You already know New Orleans as a food and music destination, now expect to hear a lot more buzz about the Crescent City’s fashion scene. Last week we attended the seventh season of NOLA Fashion Week, a twice-annual event focused on Southern design. What stands out about this regional fashion week is the designers and producers commitment to keep things local. Not to mention how quickly the brands showcased are growing—a result, locals say, of the city’s inspiring landscape and collaborative spirit. Here, some of the folks that are fueling New Orleans’ homegrown style.
NOLA Fashion Week
Powered by designer, blogger, shop owner, and Andi Eaton, NOLAFW hosts runway shows and workshops in cool locations like repurposed churches, opera houses, and museums. Headliners this year included Project Runway alums Anthony Ryan and Matthew Arthur, as well as Alabama-bred Smith Sinrod of By Smith. “We want the Louisiana-based designers to stay here, and we’d love to see designers outside of this market consider relocating here as the garment industry grows,” she says. With her own label, Hazel & Florange, Andi pulls in local pattern makers, sewers, and illustrators to make every piece happen.
Ohio native Lisa Iacono first landed in New Orleans during college for an internship with couturier Suzanne Perron. In 2012 she opened NOLA Sewn, a factory that handles manufacturing for 35 fashion and accessories labels, including Limousine, a line of affordable gowns, which Lisa debuted with former mentor Suzanne this year. “We’ve experienced a great response to our presence here. Because of the great history of garment manufacturing in New Orleans, there are highly skilled sewers that live here and appreciate the work,” Lisa says.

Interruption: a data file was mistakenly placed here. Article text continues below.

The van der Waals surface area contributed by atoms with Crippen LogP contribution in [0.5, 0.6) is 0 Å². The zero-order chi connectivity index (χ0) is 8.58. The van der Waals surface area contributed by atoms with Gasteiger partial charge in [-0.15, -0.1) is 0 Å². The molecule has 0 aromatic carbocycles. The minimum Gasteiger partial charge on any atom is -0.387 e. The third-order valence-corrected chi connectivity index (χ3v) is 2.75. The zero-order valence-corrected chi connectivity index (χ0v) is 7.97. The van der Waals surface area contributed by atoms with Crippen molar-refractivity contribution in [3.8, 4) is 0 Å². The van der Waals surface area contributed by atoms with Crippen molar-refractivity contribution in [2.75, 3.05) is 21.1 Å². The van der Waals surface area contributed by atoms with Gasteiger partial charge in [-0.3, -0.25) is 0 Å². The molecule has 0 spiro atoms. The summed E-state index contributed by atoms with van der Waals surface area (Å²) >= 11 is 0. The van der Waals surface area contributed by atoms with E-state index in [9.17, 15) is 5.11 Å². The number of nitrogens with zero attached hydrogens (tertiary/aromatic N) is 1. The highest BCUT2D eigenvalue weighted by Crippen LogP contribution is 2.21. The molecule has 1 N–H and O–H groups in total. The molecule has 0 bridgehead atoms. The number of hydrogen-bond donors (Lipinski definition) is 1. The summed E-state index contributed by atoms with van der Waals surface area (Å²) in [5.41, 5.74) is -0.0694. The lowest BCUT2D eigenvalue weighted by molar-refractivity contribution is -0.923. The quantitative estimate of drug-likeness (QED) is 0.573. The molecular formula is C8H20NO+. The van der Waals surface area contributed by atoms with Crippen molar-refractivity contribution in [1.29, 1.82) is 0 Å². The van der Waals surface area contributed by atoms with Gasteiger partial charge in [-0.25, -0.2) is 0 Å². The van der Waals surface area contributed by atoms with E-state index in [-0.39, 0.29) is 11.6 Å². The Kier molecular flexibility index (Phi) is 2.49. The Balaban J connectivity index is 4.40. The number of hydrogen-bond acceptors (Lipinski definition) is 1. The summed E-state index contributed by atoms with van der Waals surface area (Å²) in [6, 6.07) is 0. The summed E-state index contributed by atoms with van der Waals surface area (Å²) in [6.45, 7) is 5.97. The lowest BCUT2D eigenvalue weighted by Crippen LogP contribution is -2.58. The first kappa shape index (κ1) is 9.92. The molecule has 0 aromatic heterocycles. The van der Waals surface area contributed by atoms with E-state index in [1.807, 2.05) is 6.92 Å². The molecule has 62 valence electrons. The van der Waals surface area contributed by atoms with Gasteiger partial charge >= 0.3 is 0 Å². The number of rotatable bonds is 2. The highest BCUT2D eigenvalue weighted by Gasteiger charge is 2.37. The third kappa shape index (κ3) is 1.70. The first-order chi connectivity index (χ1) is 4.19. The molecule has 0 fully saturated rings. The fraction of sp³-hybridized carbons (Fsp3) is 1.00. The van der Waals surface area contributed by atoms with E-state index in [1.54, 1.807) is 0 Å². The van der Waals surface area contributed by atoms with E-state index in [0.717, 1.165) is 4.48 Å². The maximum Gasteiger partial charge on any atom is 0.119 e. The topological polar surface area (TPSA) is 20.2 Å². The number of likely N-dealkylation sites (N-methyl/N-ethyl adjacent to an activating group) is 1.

We were first drawn to this accessories line for its brass ID bracelets etched with the city’s coordinates. Further digging reveals the regional pride runs even deeper in Ashley Porter’s line. Look for details like alligator skin—sourced from local landowners and tanned in Lafayette—as well as teeth and backbones Ashley finds in the Bayou and uses in bags and jewelry. The designer shows love to her city by donating part of the proceeds to the area’s land and culture preservation.
Design Lab NOLA
Inspired by the city’s flourishing design industry, Louisiana State University grad Kallen Forster developed this organization that trains under-served women in the area in apparel design, empowering them with practical skills and a sustainable source of income. Kallen also connects with similar initiatives around the world such as Toto Knits, hand-knit by women in Kenya. The recent runway show at NOLAFW showed off the program’s success in the form of wearable and on-trend pieces inspired by New Orleans’ religious iconography.
Bats on Tees
Launched last summer, Bats on Tees is a line of T-shirts, handbags and accessories fast on the rise. Owner, Tiffany Napper, takes steps from start to finish to reflect the city’s culture—from the leather bags that are cut and dyed in Tiffany’s backyard to the alligator drawings local artist Erica Lambertson sketched for a tee. “I owe the entire line to the city of New Orleans, where I found my voice as a woman and as an entrepreneur,” she says.